Fast bowling is tough. From a distance, it looks cool. But former cricketers, Shoaib Akhtar and Jeff Thomson to name a few, have stated one needs to be mad to take up fast bowling. It comes with the relentless toil of running in, loading your body in the delivery stride, bending your back, rolling your arm over and going through the complex movements of your follow through, all of it, again and again, and again.
On top of it, when the conditions don’t offer them much, the game just seems unfair to them. This is often the case in Asia where the strive for domination fluctuates between the batsmen and the spinners. The pacers don’t matter much on the dusty tracks found there.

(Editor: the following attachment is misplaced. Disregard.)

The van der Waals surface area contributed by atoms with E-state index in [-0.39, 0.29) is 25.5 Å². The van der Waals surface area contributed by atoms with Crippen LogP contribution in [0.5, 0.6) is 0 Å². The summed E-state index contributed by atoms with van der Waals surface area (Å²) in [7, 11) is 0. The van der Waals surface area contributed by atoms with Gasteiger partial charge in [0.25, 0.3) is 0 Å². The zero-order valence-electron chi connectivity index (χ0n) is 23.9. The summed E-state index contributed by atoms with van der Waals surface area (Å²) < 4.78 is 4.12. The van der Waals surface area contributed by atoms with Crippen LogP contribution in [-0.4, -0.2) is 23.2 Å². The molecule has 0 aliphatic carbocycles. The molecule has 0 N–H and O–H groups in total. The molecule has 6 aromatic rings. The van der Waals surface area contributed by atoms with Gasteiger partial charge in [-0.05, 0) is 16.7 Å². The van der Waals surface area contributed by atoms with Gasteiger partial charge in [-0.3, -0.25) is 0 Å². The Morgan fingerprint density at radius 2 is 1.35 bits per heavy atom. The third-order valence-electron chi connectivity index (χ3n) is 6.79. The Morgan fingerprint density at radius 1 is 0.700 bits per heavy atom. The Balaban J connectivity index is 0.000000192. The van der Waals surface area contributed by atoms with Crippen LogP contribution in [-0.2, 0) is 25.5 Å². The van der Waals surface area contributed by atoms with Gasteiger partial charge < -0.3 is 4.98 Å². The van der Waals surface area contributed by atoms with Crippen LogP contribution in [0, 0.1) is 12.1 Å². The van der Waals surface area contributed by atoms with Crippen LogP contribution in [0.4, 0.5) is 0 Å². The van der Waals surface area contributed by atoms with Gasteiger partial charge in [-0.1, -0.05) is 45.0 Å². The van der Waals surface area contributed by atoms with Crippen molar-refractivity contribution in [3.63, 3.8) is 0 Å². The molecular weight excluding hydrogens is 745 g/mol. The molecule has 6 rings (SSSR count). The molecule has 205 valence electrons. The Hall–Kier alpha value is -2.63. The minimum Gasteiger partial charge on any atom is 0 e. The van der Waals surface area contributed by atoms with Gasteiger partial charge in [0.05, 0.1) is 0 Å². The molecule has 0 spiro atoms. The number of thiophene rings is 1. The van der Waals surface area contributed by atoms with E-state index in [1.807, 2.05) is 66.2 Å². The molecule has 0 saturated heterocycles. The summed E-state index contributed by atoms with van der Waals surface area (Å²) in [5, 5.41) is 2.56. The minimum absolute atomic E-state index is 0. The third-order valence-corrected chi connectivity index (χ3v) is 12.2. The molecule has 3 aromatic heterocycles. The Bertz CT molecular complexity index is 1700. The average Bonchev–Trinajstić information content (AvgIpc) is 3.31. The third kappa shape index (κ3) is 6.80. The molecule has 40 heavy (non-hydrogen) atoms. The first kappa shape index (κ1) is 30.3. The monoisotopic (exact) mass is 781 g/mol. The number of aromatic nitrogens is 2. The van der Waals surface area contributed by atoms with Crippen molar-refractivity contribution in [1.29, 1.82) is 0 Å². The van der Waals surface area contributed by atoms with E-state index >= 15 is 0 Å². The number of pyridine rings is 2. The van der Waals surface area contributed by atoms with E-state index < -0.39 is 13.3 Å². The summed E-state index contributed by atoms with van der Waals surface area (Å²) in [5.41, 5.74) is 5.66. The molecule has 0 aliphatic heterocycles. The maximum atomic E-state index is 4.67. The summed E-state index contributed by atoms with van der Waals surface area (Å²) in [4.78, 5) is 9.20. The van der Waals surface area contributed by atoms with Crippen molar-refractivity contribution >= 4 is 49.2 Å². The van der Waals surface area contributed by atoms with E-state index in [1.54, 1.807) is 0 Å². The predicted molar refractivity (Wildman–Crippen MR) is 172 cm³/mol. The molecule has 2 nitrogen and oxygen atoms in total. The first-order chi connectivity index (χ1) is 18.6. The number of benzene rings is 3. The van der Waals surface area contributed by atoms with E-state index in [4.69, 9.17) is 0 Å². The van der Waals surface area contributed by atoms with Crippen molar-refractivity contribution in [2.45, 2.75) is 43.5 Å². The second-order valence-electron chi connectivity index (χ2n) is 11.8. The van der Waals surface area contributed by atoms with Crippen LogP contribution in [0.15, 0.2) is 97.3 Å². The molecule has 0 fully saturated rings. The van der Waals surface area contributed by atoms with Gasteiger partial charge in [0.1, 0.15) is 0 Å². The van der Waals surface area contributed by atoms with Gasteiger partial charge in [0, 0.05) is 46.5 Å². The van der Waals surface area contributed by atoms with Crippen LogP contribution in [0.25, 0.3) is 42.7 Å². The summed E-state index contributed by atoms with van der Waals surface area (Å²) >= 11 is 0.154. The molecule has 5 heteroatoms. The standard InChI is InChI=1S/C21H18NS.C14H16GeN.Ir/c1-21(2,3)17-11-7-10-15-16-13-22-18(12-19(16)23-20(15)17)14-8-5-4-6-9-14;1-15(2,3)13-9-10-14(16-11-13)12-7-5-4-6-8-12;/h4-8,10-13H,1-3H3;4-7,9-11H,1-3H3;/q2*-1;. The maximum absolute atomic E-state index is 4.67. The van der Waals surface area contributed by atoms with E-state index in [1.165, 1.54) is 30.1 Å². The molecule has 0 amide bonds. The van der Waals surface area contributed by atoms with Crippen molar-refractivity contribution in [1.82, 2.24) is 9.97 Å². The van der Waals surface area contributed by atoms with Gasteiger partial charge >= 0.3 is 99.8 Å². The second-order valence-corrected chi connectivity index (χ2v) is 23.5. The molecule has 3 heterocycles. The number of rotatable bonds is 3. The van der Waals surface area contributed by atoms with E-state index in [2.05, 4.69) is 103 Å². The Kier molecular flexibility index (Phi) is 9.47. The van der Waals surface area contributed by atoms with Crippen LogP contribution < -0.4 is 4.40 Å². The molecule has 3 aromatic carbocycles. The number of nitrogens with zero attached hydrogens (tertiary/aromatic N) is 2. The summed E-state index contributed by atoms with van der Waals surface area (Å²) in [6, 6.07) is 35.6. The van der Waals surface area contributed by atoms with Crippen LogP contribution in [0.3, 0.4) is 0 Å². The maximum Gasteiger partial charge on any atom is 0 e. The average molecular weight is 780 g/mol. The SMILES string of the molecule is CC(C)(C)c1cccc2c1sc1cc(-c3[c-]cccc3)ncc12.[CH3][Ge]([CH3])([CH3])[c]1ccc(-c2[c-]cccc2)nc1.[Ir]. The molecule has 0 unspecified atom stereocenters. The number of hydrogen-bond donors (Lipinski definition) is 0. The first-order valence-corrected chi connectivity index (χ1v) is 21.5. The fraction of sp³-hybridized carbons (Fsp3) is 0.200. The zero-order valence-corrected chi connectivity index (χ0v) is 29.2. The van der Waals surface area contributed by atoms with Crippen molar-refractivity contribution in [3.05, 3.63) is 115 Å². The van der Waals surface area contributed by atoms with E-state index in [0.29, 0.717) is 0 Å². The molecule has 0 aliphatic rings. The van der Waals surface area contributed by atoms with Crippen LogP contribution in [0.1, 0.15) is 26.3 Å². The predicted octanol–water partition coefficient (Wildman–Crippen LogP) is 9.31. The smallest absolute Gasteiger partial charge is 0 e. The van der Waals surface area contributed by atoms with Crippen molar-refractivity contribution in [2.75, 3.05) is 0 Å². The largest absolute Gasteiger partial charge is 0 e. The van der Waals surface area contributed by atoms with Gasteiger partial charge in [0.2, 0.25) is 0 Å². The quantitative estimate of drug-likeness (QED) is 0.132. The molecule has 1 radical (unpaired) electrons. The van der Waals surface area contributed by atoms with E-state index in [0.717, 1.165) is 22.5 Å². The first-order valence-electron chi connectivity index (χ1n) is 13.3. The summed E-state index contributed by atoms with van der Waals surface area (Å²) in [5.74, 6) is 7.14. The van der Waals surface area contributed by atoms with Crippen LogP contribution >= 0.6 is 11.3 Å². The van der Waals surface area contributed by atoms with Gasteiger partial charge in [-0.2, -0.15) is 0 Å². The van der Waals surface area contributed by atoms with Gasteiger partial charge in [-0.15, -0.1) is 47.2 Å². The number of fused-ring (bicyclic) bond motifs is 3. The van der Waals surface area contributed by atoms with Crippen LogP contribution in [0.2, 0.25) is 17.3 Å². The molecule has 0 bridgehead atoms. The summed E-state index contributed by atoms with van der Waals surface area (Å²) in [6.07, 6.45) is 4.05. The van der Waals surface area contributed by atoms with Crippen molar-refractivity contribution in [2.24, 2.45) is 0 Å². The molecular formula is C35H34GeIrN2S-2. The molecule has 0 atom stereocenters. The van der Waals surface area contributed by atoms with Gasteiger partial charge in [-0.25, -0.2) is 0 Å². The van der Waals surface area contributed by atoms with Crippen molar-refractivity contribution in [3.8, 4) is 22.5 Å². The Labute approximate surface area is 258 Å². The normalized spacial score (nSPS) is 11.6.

When Dale Steyn announced his retirement at the end of August 2021, social media went into a frenzy acknowledging his status as the best bowler of the millennial generation. Stats were thrown left, right and centre. Some talked about his strike-rate - a wicket every seven overs, some mentioned the number of days he spent at the pinnacle of Test bowling rankings - nearly six years, but the most common notion discussed was his record in Asia.
He has most wickets in Asia by a non-Asia seamer (92). The next best on the list is Courtney Walsh with 77 scalps. He has the most wickets in wins in Asia by a non-Asian seamer (52) which speaks about his impact. He is the only non-Asian seamer with five-wicket hauls in three different Asian countries - India, Sri Lanka and Pakistan.